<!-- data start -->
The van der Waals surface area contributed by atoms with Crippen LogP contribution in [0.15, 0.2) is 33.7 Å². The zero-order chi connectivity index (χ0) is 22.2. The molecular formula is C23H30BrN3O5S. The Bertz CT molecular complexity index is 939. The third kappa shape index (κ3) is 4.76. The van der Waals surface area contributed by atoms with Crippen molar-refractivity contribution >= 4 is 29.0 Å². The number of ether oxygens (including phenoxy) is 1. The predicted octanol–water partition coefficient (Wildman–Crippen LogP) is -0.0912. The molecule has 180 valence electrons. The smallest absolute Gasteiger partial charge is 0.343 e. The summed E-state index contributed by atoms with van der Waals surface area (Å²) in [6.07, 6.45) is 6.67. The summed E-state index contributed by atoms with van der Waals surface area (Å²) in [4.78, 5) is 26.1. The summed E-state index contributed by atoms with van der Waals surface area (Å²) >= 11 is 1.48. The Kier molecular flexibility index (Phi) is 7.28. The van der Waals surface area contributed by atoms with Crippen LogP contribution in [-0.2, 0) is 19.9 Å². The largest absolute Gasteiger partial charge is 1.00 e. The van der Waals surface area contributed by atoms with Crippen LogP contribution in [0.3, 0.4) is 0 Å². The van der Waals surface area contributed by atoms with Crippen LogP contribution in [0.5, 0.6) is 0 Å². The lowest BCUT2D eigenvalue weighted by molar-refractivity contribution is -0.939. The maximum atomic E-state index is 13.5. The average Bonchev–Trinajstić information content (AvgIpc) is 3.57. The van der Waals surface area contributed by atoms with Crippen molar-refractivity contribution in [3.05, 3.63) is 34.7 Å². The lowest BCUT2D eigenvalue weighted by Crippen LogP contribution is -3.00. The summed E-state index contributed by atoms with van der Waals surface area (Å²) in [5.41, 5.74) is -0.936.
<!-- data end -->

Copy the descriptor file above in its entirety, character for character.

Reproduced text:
The van der Waals surface area contributed by atoms with Crippen LogP contribution in [0.15, 0.2) is 33.7 Å². The zero-order chi connectivity index (χ0) is 22.2. The molecular formula is C23H30BrN3O5S. The Bertz CT molecular complexity index is 939. The third kappa shape index (κ3) is 4.76. The van der Waals surface area contributed by atoms with Crippen molar-refractivity contribution >= 4 is 29.0 Å². The number of ether oxygens (including phenoxy) is 1. The predicted octanol–water partition coefficient (Wildman–Crippen LogP) is -0.0912. The molecule has 180 valence electrons. The smallest absolute Gasteiger partial charge is 0.343 e. The summed E-state index contributed by atoms with van der Waals surface area (Å²) in [6.07, 6.45) is 6.67. The summed E-state index contributed by atoms with van der Waals surface area (Å²) in [4.78, 5) is 26.1. The summed E-state index contributed by atoms with van der Waals surface area (Å²) >= 11 is 1.48. The Kier molecular flexibility index (Phi) is 7.28. The van der Waals surface area contributed by atoms with Crippen LogP contribution in [-0.2, 0) is 19.9 Å². The largest absolute Gasteiger partial charge is 1.00 e. The van der Waals surface area contributed by atoms with Crippen LogP contribution in [0.3, 0.4) is 0 Å². The van der Waals surface area contributed by atoms with Crippen LogP contribution in [0.5, 0.6) is 0 Å². The lowest BCUT2D eigenvalue weighted by molar-refractivity contribution is -0.939. The maximum atomic E-state index is 13.5. The average Bonchev–Trinajstić information content (AvgIpc) is 3.57. The van der Waals surface area contributed by atoms with Crippen molar-refractivity contribution in [3.05, 3.63) is 34.7 Å². The lowest BCUT2D eigenvalue weighted by Crippen LogP contribution is -3.00. The summed E-state index contributed by atoms with van der Waals surface area (Å²) in [5.41, 5.74) is -0.936.